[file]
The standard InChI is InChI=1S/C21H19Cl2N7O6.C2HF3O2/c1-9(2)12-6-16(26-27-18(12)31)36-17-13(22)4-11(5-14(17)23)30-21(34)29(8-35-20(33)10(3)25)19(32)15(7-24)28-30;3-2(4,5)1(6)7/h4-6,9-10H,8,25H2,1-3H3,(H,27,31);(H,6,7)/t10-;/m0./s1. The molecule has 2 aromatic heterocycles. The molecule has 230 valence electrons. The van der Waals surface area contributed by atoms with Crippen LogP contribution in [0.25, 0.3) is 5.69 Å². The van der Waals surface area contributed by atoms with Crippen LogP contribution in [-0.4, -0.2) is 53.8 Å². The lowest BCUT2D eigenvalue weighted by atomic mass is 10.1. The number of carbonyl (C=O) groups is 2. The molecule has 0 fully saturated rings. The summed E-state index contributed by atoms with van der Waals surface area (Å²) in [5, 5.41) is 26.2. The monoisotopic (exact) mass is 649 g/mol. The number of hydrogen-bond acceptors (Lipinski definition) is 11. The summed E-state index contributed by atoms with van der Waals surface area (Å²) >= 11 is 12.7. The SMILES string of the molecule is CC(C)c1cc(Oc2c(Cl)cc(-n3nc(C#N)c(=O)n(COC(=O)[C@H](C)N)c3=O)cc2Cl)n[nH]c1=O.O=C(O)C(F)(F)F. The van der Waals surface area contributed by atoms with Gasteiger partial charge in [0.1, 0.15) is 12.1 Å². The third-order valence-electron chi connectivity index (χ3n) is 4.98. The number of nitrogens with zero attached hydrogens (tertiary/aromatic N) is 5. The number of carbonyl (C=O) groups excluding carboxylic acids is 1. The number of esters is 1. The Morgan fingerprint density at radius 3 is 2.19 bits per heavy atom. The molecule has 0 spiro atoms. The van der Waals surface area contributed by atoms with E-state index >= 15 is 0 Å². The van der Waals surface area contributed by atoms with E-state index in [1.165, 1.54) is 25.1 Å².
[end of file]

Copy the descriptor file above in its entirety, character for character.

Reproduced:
The standard InChI is InChI=1S/C21H19Cl2N7O6.C2HF3O2/c1-9(2)12-6-16(26-27-18(12)31)36-17-13(22)4-11(5-14(17)23)30-21(34)29(8-35-20(33)10(3)25)19(32)15(7-24)28-30;3-2(4,5)1(6)7/h4-6,9-10H,8,25H2,1-3H3,(H,27,31);(H,6,7)/t10-;/m0./s1. The molecule has 2 aromatic heterocycles. The molecule has 230 valence electrons. The van der Waals surface area contributed by atoms with Crippen LogP contribution in [0.25, 0.3) is 5.69 Å². The van der Waals surface area contributed by atoms with Crippen LogP contribution in [-0.4, -0.2) is 53.8 Å². The lowest BCUT2D eigenvalue weighted by atomic mass is 10.1. The number of carbonyl (C=O) groups is 2. The molecule has 0 fully saturated rings. The summed E-state index contributed by atoms with van der Waals surface area (Å²) in [5, 5.41) is 26.2. The monoisotopic (exact) mass is 649 g/mol. The number of hydrogen-bond acceptors (Lipinski definition) is 11. The summed E-state index contributed by atoms with van der Waals surface area (Å²) >= 11 is 12.7. The SMILES string of the molecule is CC(C)c1cc(Oc2c(Cl)cc(-n3nc(C#N)c(=O)n(COC(=O)[C@H](C)N)c3=O)cc2Cl)n[nH]c1=O.O=C(O)C(F)(F)F. The van der Waals surface area contributed by atoms with Gasteiger partial charge in [0.1, 0.15) is 12.1 Å². The third-order valence-electron chi connectivity index (χ3n) is 4.98. The number of nitrogens with zero attached hydrogens (tertiary/aromatic N) is 5. The number of carbonyl (C=O) groups excluding carboxylic acids is 1. The number of esters is 1. The Morgan fingerprint density at radius 3 is 2.19 bits per heavy atom. The molecule has 0 spiro atoms. The van der Waals surface area contributed by atoms with E-state index >= 15 is 0 Å². The van der Waals surface area contributed by atoms with E-state index in [1.165, 1.54) is 25.1 Å².